THE BLOG
10/07/2014 04:59 pm ET Updated Dec 07, 2014

Beyond Growth Hacking: How Progressive Management Philosophies Grew My Business

Excluding the very small percentage of companies that seem to get it right almost instantaneously in the growth department - think Google and Facebook - the rest of us have had to work at growing our businesses much harder and more strategically to grow sustainably. The most important lesson I've learned over the years is that a team's strength and success stems from progressive management philosophies that emphasize personal responsibility over a top-down hierarchy. Whether it's unlimited paid leave, professional development budgets, cultivating personal brands or innumerable similar progressive policies that treat team members as responsible adults and send, ahem, traditional managers into paroxysms of anxiety.

At the core of progressive management philosophies is the culture of empowerment: a pervasive sense of autonomy over how a team completes its tasks, its ownership of outcomes and its ability to affect change within the organization. In other words, a culture of empowerment means everyone controls their own destiny. When everyone is empowered, team members are confident, outspoken, and passionate about their work, and they deliver amazing results. This empowerment builds slowly at the beginning, but by doing away with worry about managers and knowing leadership begins with the team, a company's power dynamic is fundamentally changed, and fear is replaced by a palpable, crackling energy to do big, seemingly impossible things.

Individual empowerment makes team members happy in a variety of ways. Aside from the added confidence in every aspect of their lives, there is a strong increase in productivity, quality of work and retention across the board. The team's happiness is infectious and will impact clients, from the "good vibes of spreading happiness" to the bottom line of higher quality of work.

While there are innumerable ways to cultivate empowerment, I believe these are the most important:

• Feedback. Ask for input on a regular basis, and provide feedback channels that are accessible, non-argumentative and genuine.

• Invest in your team. Encourage your team's participation in conferences, for them to give a guest lecture or have a professional come in to teach everyone how to market themselves on social media. By encouraging your team to work "out in the world," their pride, recognition and achievements are returned 10-fold when working with your clients.

• Accept that your team knows more about your work than you do. Have confidence in their decisions and knowing they are doing what is best for the company as a whole.

• Company perks. Offer incentives such as working from home and unlimited vacation days -- but make sure you're offering incentives they actually want and use. No matter the specifics of the benefits you offer, team members appreciate the gesture and feel more involved when they are deciding different factors about their work style that best suit their individual needs.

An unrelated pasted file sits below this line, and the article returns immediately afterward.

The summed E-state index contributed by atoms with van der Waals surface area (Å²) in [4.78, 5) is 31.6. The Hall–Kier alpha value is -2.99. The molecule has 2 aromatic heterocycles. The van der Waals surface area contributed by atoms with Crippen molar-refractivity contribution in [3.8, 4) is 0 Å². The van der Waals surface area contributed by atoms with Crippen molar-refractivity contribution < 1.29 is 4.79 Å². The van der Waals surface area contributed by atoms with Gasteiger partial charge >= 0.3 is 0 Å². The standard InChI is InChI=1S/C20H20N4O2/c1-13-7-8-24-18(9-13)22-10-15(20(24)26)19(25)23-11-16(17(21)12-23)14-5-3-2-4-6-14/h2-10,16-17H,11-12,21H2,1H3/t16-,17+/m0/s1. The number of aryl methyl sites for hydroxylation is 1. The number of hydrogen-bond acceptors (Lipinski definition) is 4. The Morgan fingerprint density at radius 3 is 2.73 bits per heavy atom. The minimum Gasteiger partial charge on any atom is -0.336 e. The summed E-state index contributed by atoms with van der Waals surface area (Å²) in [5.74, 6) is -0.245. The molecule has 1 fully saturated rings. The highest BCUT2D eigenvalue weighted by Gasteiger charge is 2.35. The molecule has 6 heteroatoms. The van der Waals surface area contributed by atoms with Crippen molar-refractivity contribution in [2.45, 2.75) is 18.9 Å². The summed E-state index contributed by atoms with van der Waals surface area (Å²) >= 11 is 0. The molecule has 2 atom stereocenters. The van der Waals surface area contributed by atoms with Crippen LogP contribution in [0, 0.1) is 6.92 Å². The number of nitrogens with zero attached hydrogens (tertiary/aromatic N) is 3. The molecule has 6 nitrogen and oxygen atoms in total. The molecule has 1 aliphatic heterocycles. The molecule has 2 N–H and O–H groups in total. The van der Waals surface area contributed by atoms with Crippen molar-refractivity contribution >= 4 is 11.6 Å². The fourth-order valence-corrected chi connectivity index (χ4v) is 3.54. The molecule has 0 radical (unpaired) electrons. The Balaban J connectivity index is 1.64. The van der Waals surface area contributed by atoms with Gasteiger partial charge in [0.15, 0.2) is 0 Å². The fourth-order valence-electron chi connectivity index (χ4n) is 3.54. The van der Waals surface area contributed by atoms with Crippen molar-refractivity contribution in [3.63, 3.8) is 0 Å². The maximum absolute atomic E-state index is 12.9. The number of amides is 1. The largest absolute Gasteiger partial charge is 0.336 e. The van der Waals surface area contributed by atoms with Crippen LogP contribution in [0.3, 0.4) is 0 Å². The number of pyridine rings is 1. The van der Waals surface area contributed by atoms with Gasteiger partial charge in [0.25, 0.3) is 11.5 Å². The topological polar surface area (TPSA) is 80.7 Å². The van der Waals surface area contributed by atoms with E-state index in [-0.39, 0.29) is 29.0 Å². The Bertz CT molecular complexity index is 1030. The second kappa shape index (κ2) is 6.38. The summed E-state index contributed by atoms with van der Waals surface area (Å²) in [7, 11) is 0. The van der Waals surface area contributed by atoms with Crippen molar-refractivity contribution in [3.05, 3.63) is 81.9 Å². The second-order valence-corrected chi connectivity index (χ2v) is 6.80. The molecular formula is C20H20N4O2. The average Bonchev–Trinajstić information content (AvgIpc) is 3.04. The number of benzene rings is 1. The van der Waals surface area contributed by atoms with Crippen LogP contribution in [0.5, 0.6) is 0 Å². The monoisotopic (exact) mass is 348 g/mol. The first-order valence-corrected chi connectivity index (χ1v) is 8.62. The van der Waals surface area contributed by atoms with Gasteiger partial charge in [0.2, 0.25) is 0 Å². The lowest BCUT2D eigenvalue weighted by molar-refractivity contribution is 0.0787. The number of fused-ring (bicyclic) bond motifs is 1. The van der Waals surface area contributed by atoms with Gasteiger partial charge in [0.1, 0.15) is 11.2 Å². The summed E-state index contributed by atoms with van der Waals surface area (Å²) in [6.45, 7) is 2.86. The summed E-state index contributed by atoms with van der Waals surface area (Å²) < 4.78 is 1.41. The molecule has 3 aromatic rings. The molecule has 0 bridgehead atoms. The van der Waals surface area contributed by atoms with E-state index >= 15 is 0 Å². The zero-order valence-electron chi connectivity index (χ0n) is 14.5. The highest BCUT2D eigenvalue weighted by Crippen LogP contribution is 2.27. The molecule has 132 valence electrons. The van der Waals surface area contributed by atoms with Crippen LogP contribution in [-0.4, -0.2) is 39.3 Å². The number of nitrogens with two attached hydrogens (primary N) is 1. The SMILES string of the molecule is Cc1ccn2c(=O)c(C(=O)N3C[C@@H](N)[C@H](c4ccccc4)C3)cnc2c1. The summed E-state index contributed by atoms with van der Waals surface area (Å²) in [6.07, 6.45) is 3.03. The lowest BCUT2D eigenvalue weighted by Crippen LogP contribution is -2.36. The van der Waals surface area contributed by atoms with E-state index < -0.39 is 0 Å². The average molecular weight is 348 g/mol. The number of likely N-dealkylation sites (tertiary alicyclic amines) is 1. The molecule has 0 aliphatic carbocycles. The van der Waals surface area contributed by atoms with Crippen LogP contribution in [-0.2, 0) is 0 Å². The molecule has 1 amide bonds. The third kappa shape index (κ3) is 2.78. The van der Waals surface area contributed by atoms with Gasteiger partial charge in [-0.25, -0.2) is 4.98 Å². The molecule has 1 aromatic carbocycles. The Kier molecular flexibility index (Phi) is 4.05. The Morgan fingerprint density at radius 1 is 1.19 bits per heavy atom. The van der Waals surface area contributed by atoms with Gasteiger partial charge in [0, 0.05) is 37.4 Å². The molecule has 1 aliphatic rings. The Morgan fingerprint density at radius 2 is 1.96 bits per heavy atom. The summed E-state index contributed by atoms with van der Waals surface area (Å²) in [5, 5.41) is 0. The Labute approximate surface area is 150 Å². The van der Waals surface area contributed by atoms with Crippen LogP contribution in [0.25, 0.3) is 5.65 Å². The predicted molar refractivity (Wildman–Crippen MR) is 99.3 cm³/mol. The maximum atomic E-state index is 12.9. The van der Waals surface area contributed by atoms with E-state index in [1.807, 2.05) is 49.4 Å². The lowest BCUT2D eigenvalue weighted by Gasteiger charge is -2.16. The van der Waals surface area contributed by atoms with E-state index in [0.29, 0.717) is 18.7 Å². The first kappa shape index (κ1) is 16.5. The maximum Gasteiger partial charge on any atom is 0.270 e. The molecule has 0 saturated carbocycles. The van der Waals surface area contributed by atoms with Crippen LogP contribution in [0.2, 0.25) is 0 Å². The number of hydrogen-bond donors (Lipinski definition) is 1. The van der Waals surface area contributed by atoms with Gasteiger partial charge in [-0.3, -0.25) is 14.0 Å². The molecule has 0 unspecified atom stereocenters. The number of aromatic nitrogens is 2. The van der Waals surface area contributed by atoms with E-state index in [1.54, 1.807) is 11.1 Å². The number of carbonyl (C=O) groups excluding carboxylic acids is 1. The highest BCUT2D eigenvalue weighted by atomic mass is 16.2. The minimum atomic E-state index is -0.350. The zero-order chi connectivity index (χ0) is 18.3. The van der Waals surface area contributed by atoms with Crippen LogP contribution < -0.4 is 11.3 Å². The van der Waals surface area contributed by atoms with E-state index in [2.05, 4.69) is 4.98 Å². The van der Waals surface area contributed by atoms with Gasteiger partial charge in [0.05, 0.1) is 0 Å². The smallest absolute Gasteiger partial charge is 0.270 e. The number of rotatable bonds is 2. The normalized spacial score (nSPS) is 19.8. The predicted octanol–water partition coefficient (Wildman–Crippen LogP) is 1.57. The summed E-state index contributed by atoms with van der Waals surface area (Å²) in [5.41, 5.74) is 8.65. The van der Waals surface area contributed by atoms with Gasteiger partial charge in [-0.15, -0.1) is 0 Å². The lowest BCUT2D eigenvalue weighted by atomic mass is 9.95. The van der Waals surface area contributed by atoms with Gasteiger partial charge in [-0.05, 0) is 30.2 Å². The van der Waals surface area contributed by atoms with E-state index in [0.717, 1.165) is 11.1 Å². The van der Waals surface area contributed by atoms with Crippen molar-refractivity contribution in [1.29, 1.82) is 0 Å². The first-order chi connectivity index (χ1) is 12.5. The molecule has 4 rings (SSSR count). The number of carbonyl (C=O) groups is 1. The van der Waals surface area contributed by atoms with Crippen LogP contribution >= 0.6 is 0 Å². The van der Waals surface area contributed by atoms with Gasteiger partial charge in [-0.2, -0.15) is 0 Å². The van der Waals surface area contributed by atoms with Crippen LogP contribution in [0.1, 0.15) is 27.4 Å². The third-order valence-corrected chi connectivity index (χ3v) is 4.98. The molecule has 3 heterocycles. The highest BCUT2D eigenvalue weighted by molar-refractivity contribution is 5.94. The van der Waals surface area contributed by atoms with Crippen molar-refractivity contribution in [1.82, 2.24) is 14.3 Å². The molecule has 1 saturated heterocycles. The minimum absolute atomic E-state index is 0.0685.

• Constantly exemplify, pursue and praise empowerment. Hold regular conversations about the value of empowerment and how it's maintained.

• Always hire people better and smarter than you. This requires a great deal of self-awareness and humility. If possible, make strategic hires of people that share the overall company culture, as well as similar interests to the rest of the team.

• Language is everything. Notice how I don't use the word "employee." This is deliberate, because your use of language reveals how you think about yourself, your work and the people around you. At best, employee is perceived as technical and stale; at worst, it's disempowering. (And never, ever refer to someone as a "resource"!) Employees are people and part of a team that you help lead. Everything you say or do should reinforce their importance and value.

Empowered team members can also be your best "sales tool." Confident, secure teams feel more responsible for the success of the company and are your greatest advocate in building relationships with your clients, as well as serving as your greatest proponent outside of the workplace, generating organic leads for the business. The majority of our business leads come from word-of-mouth based on the excellent work our employees produce, contacts they make at conferences or from the ideas they bring to our clients - such as their strategic concepts on how to better a project, which then leads to future work on the account.

Encourage your entire team - whether it's the leaders that naturally flock to the front or those that need a little push as they prefer to stand on the side lines - by talking to them, showing genuine interest in their ideas and perspectives, and letting them oversee their own path. You will be amazed at the enormous strides you'll make towards sustainable growth.